In the spirit of transparency

After class on Wednesday Jon asked us to talk about how we felt everything was going to date… school, work, life, Austin, the whole deal.  We all pitched in and talked about the challenges we were facing, and we talked a lot about trying to find a balance between working full time and trying to put 100% into the schoolwork.

The next morning, after a few hours of sleep, I felt like the feedback I had given was only partial.  We’d only really talked about the challenges, the lack of sleep, the insanity… but I hadn’t really mentioned that that was the whole reason I was here, to jump in with both feet.  So in the spirit of transparency, and at Jon’s suggestion, here’s the e-mail I wrote.  All in.

Jon,I just wanted to add a few things to the conversation we had last night about how we’re doing 3 weeks in.  What I wanted to add was that, although I’m slammed with work and everything is insane… this is exactly what I was looking for.  I came here intending for this to be a large shift from what I was doing in San Francisco, and it is.

I feel like my brain is turning back on.  I feel like the students and the profs are pushing me, and I love it.  I like the constant open communication between profs and students, the notion that we are all really peers, and we’re working towards a somewhat common goal.  That and the true transparency with which this is being run and with which we are encouraged to participate.  Fantastic.

I can’t speak for the other students, but I know that had I come here and thought any part of this was ‘easy’ I would have been seriously disappointed.  (note, I have had you as a prof before and so I didn’t really think that was going to happen)

3 hours of sleep last night, coffee in face,… feel hungry, happy, and strangely energized.A.

The power of actually being there.

We’ve been talking a lot about ethnographic research methods in Lauren’s class, and we have spent the last week conducting contextual inquiries of our own.  Throughout these discussions there has been a lot of stress on the notion of ‘actually being there.’

I am interested in thinking about this notion in terms of other professions.  The first thing that comes to my mind is Photography, at least in its traditional sense.  One image in particular stands out to me, and that is the photo below by Robert Capa.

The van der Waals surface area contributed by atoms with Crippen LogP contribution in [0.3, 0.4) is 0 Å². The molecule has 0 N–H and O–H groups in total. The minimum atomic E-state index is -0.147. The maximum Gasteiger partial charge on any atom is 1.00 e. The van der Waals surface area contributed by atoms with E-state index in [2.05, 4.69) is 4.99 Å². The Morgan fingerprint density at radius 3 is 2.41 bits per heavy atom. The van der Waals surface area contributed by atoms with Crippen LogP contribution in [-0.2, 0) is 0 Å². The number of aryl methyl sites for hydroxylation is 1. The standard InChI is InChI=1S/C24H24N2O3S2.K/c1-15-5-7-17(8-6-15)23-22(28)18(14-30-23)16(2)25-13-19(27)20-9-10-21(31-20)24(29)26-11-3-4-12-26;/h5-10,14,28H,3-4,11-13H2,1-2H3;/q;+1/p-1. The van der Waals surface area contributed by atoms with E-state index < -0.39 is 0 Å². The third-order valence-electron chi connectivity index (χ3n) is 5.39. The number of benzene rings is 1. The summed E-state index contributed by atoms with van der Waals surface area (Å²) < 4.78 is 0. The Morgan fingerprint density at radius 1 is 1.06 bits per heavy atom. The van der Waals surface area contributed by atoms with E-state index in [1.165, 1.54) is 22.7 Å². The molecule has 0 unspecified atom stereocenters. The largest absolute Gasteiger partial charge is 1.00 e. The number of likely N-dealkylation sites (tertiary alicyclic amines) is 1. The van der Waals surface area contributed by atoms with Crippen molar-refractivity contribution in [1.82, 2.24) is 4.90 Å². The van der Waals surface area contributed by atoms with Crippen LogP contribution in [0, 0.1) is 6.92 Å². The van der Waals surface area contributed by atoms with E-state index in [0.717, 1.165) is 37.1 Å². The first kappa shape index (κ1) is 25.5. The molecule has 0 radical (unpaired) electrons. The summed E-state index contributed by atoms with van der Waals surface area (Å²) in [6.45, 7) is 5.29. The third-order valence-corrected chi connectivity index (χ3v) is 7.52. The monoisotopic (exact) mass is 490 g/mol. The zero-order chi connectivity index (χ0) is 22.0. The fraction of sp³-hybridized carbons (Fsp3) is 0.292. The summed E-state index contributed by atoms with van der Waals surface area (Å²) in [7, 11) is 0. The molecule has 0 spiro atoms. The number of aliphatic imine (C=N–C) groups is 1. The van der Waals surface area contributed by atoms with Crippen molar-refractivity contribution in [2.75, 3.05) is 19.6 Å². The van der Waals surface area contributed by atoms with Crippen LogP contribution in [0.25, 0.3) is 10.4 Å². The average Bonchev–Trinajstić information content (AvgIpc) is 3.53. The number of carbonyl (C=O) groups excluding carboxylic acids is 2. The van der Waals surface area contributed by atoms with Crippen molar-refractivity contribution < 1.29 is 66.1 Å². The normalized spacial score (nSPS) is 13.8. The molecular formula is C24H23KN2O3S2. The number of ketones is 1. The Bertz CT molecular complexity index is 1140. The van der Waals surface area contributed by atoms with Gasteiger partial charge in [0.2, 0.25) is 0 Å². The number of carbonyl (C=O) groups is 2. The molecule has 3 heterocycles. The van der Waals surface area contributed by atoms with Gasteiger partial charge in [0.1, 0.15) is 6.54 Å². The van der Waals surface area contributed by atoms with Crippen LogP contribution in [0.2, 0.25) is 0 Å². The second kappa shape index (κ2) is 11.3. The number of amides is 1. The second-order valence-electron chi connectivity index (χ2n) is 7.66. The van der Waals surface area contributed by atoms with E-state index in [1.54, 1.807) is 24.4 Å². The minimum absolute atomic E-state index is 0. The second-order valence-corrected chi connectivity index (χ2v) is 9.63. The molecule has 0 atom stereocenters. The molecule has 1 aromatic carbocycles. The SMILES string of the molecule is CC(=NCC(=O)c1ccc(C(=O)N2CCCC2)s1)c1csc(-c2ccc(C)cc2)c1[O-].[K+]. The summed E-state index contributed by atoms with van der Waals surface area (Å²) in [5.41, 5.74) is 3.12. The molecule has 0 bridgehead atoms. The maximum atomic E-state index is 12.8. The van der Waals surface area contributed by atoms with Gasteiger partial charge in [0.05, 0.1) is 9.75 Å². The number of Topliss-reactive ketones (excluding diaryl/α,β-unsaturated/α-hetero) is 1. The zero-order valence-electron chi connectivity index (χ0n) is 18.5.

Photo by Robert Capa D-Day 06.06.44 Omaha Beach

This photo is incredible because Capa was the only photographer to land with the troops, here in the second wave, on Omaha beach.  His photos of this landing, only 11 photos survived, are the only photographic record we have of the landing.  You can’t fake that, there is no substitute for actually being there.

I think Photography is an easy pick for a profession where ‘actually being there’ is of utmost importance.  But as we move into a culture where working remotely is increasingly prevalent, what other professions (or specific parts of professions – for example ethnographic research) are there in which you think ‘actually being there’ is of utmost importance?

Education?

Medicine?

Parenthood?

And as a follow up, why?

I need to let this one marinate for a bit.

(photo source: Wikipedia)

experience?

The past few weeks we have been discussing the role technology plays in design as well as the role or responsibility of the designer. The question about whether or not we are designing “experiences” has come up a few times. I am not completely comfortable with the industry term even though I probably end up using it. Part of the reason I am not comfortable with the word is that I think “an experience” is individual. I think it incorporates an individual’s reaction and/or interaction with the designed artifact (service, system, or product). Recently, I have been thinking about how that relates to story. I think there is the story a designer is trying to tell, the story that develops as an individual interacts with the design and the story that is told based on an individual’s experience. This idea is by no means complete, but I think it is why I like the idea of “frameworks”. I like the idea that we design opportunities for individuals to interact with and based on that they have an individual experience. The link below is a great introduction to the idea of using a framework as well as some possibilities if designers began to think about incorporating the principles of improv into design.